Peer-Reviewed Research

2021

US trends in binge drinking by gender, occupation, prestige, and work structure among adults in the midlife, 2006–2018

Abstract Background Rates of binge drinking have nearly doubled among US women ages 30–49 since 2006. Employment influences alcohol use and varies by the prestige and structure (e.g., authority, autonomy, expertise) of one’s occupation. Methods We examined trends in binge drinking among adults ages 30–49 in the labor force in 2006–2018 National Health Interview Surveys (N = 108,981) by occupation, work prestige (General Social Survey’s occupational prestige score), work structure (occupational authority, autonomy, automation, expertise), and gender.

Criminogenic Risk Assessment: A Meta-Review and Critical Analysis

Abstract A vast body of research underlies the ascendancy of criminogenic risk assessment, which was developed to predict recidivism. It is unclear, however, whether the empirical evidence supports its expansion across the criminal legal system. This meta-review thus attempts to answer the following questions: 1) How well does criminogenic risk assessment differentiate people who are at high risk of recidivism from those at low risk of recidivism?

Association between County Jail Incarceration and Cause-Specific County Mortality in the USA, 1987– 2017: A Retrospective, Longitudinal Study

Abstract Background: Mass incarceration has collateral consequences for community health, which are reflected in county-level health indicators, including county mortality rates. County jail incarceration rates are associated with all-cause mortality rates in the USA. We assessed the causes of death that drive the relationship between county-level jail incarceration and mortality. Methods: In this retrospective, longitudinal study, we assessed the association between county-level jail incarceration rates and county-level cause-specific mortality using county jail incarceration data (1987–2017) for 1094 counties in the USA obtained from the Vera Institute of Justice and cause-specific mortality data for individuals younger than 75 years in the total county population (1988–2018) obtained from the US National Vital Statistics System.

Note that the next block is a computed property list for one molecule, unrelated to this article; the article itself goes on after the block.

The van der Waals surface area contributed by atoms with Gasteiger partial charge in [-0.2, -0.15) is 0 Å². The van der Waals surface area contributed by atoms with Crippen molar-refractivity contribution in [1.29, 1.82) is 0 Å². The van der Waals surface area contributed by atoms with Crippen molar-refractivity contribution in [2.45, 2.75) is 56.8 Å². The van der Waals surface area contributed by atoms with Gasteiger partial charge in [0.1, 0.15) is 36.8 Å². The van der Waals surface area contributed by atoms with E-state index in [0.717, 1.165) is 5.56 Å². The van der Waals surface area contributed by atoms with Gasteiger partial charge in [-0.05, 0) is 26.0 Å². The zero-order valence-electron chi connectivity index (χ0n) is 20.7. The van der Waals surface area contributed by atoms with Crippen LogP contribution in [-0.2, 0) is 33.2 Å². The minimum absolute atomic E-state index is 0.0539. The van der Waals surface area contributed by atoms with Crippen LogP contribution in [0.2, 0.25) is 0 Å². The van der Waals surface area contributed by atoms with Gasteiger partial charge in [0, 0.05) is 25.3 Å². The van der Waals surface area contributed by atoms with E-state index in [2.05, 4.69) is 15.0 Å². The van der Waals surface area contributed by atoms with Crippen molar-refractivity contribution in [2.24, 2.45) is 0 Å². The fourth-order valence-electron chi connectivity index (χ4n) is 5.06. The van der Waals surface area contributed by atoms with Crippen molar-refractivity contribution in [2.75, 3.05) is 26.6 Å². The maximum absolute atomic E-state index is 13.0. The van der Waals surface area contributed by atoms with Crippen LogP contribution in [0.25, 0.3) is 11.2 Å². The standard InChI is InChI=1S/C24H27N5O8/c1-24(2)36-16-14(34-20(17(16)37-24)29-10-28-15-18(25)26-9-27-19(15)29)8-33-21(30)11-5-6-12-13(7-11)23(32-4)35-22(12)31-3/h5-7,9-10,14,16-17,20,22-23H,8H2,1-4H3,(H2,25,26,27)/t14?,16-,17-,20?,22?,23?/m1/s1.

2020

The Disciplining Effect of Mass Incarceration on Labor Organization

Abstract Previous research has described the criminal justice system as a “labor market institution.” In recent years, however, research on the relationship between the criminal justice system and the labor market has focused primarily on the negative impact of criminal justice involvement on an individual’s ability to find work postrelease. This article explores how workers’ exposure to the criminal justice system is related to labor organization—a labor market institution through which workers in the United States have secured benefits for themselves and that, structurally, has mitigated income inequality.

Structural Stigma and All-Cause Mortality among Sexual Minorities: Differences by Sexual Behavior?

Abstract Using updated data from the General Social Survey/National Death Index (GSS/NDI) study, we examined whether the relationship between structural stigma-measured by aggregating 4 items assessing prejudice towards homosexuality to the community level-and all-cause mortality is present among gay men/lesbian women. Our hypothesis is based on emerging evidence that indicators of structural stigma specific to homosexuality, such as those used in the GSS/NDI, uniquely predict health outcomes among this group.

January 1, 2020


By Mark L. Hatzenbuehler, Caroline Rutherford, Sarah McKetta, Seth J. Prins, Katherine M. Keyes

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